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AI is En Route to Supporting Future Firefighters

When it comes to firefighting, the worst flames are the ones you often do not see coming. The warning indications of flashover, a fatal fire phenomenon when almost all flammable things in a room suddenly ignite, can be hard to see among the commotion of a burning structure.

AI is En Route to Supporting Future Firefighters.
A view from NIST’s Burn Observation Bubble (BOB) of a burning structure during an experiment, one minute before flashover. Image Credit: NIST

One of the main causes of firefighter fatalities is flashover, but a recent study indicates that artificial intelligence (AI) could give first responders a much-needed heads-up.

A Flashover Prediction Neural Network (FlashNet) model has been built by researchers at the National Institute of Standards and Technology (NIST), the Hong Kong Polytechnic University, and other institutions to detect the deadly occurrences seconds before they explode.

In a recent study that was published in Engineering Applications of Artificial Intelligence, FlashNet outperformed existing AI-based flashover forecasting tools, boasting an accuracy of up to 92.1% across more than a dozen popular home floorplans in the U.S.

At around 600 °C (1,100 °F), flashovers commonly appear and can cause temperatures to shoot up further. Existing research techniques either depend on continuous temperature data streams from burning structures to predict these events or utilize machine learning to fill in the gaps when heat detectors fail due to high temperatures.

The majority of machine learning-based prediction tools up to this point, including one the authors have created, have been trained to function in a single, standardized context. In practice, firemen do not have this privilege.

They may have little to no knowledge of the layout, the location of the fire, or whether or not doors are open as they rush into enemy territory.

Our previous model only had to consider four or five rooms in one layout, but when the layout switches and you have 13 or 14 rooms, it can be a nightmare for the model. or real-world application, we believe the key is to move to a generalized model that works for many different buildings.

Wai Cheong Tam, Study Co-First Author and Mechanical Engineer, National Institute of Standards and Technology

The researchers strengthened their strategy with graph neural networks (GNN), a type of machine learning algorithm adept at making decisions based on graphs of nodes and lines, representing various data points and their relationships with one another. This was done to engage with the variability of real fires.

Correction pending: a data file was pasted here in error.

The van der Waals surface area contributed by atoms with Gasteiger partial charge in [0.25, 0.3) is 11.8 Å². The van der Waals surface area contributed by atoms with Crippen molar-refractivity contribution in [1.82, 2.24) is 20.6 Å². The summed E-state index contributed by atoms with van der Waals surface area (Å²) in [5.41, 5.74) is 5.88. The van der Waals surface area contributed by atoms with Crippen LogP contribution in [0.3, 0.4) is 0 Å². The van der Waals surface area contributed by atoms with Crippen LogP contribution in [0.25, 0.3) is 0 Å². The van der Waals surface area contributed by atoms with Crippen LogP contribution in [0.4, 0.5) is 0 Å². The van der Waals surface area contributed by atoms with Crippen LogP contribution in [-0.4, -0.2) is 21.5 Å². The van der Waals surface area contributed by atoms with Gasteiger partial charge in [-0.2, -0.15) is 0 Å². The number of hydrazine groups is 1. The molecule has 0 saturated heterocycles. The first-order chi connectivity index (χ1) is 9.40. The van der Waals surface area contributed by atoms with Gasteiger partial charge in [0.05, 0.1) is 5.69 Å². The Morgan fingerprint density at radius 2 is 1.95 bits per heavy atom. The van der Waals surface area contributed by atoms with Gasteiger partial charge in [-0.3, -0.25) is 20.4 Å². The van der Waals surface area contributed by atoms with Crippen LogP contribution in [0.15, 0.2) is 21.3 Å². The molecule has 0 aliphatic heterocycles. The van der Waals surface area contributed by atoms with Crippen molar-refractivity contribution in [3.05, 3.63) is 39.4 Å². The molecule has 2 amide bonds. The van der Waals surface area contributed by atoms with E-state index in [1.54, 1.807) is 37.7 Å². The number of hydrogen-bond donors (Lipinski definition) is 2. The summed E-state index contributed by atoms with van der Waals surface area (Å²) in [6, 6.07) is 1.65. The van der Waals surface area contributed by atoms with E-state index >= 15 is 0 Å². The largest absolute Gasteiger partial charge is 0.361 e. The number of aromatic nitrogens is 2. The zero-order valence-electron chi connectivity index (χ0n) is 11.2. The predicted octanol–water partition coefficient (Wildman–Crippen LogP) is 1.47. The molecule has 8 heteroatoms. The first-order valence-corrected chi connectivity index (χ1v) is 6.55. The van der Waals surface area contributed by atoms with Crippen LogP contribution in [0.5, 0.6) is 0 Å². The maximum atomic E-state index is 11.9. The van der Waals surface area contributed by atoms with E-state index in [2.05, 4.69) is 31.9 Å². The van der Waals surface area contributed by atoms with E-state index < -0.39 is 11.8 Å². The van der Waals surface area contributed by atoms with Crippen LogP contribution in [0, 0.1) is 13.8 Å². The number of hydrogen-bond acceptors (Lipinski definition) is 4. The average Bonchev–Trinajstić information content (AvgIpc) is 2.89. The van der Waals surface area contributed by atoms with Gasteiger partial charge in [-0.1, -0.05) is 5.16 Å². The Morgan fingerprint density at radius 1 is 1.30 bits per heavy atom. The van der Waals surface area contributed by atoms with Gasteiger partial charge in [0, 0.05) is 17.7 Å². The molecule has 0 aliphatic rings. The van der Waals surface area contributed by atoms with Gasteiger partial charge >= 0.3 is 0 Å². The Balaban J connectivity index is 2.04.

GNNs are frequently used for estimated time of arrival, or ETA, in traffic where you can be analyzing 10 to 50 different roads. It is very complicated to properly make use of that kind of information simultaneously, so that is where we got the idea to use GNNs.

Eugene Yujun Fu, Study Co-First Author and Research Assistant Professor, Hong Kong Polytechnic University

Fu added, “Except for our application, we are looking at rooms instead of roads and are predicting flashover events instead of ETA in traffic.

A majority of the residential building stock in the United States was represented by the researchers’ computational simulations of more than 41,000 fires in 17 different types of structures.

Along with layout, other variables included the place of the fire, the type of furniture, and whether or not doors and windows were open. They gave the GNN model a collection of about 25,000 fire instances to investigate, followed by 16,000 for fine-tuning and final testing.

The new model’s accuracy tended to depend on the amount of data it had to ponder as well as the lead time it sought to provide firefighters.

However, the model beat five other machine-learning-based tools, including the authors’ earlier model, with an accuracy of, at most, 92.1% with 30 seconds of lead time. In terms of false negatives, the tool yielded the fewest risky situations when the models failed to identify an impending flashover.

The authors placed FlashNet in situations where it had no prior knowledge of the particulars of a structure and the fire blazing inside of it, akin to the predicament firemen frequently encounter.

The tool’s performance was fairly encouraging in light of these limitations, Tam added. The writers still have to go a long way before they can bring FlashNet to a successful conclusion. The model will then be put to the test using actual data rather than generated data as a further stage.

Tam added, “In order to fully test our model’s performance, we actually need to build and burn our own structures and include some real sensors in them. At the end of the day, that is a must if we want to deploy this model in real fire scenarios.

Journal Reference:

Tam, W. C., et al. (2022) A spatial temporal graph neural network model for predicting flashover in arbitrary building floorplans. Engineering Applications of Artificial Intelligence. doi:10.1016/j.engappai.2022.105258.

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